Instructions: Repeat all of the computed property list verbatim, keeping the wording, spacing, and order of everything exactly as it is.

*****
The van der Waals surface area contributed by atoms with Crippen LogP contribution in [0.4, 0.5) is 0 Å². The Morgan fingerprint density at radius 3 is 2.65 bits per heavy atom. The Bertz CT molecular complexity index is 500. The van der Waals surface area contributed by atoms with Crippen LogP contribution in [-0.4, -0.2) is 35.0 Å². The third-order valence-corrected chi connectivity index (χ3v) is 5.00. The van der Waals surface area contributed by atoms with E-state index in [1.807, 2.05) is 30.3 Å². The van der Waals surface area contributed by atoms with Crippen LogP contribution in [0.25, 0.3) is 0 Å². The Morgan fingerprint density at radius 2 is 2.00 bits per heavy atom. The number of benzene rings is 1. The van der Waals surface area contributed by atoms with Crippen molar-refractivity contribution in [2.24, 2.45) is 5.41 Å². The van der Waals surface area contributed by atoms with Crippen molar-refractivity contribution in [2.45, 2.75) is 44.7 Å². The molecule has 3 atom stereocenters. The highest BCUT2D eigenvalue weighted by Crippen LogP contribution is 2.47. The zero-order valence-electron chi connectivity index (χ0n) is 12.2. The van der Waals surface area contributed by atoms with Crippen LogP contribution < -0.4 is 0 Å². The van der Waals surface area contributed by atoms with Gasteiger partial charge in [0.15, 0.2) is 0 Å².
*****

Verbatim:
The van der Waals surface area contributed by atoms with Crippen LogP contribution in [0.4, 0.5) is 0 Å². The Morgan fingerprint density at radius 3 is 2.65 bits per heavy atom. The Bertz CT molecular complexity index is 500. The van der Waals surface area contributed by atoms with Crippen LogP contribution in [-0.4, -0.2) is 35.0 Å². The third-order valence-corrected chi connectivity index (χ3v) is 5.00. The van der Waals surface area contributed by atoms with E-state index in [1.807, 2.05) is 30.3 Å². The van der Waals surface area contributed by atoms with Crippen LogP contribution in [0.25, 0.3) is 0 Å². The Morgan fingerprint density at radius 2 is 2.00 bits per heavy atom. The number of benzene rings is 1. The van der Waals surface area contributed by atoms with Crippen molar-refractivity contribution in [2.24, 2.45) is 5.41 Å². The van der Waals surface area contributed by atoms with Crippen molar-refractivity contribution in [2.45, 2.75) is 44.7 Å². The molecule has 3 atom stereocenters. The highest BCUT2D eigenvalue weighted by Crippen LogP contribution is 2.47. The zero-order valence-electron chi connectivity index (χ0n) is 12.2. The van der Waals surface area contributed by atoms with Crippen LogP contribution < -0.4 is 0 Å². The van der Waals surface area contributed by atoms with Gasteiger partial charge in [0.15, 0.2) is 0 Å².